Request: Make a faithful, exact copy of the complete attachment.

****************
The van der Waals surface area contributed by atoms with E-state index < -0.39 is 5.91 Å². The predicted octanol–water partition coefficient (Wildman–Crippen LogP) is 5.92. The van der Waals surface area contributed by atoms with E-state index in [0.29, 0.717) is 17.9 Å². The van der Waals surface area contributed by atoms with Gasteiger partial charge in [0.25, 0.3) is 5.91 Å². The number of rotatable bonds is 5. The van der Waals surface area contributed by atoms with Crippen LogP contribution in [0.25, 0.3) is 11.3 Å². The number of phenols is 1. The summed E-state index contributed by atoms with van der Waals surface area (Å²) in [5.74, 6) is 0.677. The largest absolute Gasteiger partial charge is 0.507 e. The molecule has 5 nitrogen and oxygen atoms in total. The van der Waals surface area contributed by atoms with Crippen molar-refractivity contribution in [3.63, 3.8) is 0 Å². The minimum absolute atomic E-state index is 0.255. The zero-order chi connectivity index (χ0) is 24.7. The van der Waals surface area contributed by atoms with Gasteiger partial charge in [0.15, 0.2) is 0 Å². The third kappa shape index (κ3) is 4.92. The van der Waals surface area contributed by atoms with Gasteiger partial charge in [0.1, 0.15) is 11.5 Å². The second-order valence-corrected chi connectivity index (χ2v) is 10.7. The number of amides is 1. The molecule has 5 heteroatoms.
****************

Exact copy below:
The van der Waals surface area contributed by atoms with E-state index < -0.39 is 5.91 Å². The predicted octanol–water partition coefficient (Wildman–Crippen LogP) is 5.92. The van der Waals surface area contributed by atoms with E-state index in [0.29, 0.717) is 17.9 Å². The van der Waals surface area contributed by atoms with Gasteiger partial charge in [0.25, 0.3) is 5.91 Å². The number of rotatable bonds is 5. The van der Waals surface area contributed by atoms with Crippen LogP contribution in [0.25, 0.3) is 11.3 Å². The number of phenols is 1. The summed E-state index contributed by atoms with van der Waals surface area (Å²) in [5.74, 6) is 0.677. The largest absolute Gasteiger partial charge is 0.507 e. The molecule has 5 nitrogen and oxygen atoms in total. The van der Waals surface area contributed by atoms with Crippen molar-refractivity contribution in [3.63, 3.8) is 0 Å². The minimum absolute atomic E-state index is 0.255. The zero-order chi connectivity index (χ0) is 24.7. The van der Waals surface area contributed by atoms with Gasteiger partial charge in [0.15, 0.2) is 0 Å². The third kappa shape index (κ3) is 4.92. The van der Waals surface area contributed by atoms with Gasteiger partial charge in [0.1, 0.15) is 11.5 Å². The second-order valence-corrected chi connectivity index (χ2v) is 10.7. The number of amides is 1. The molecule has 5 heteroatoms.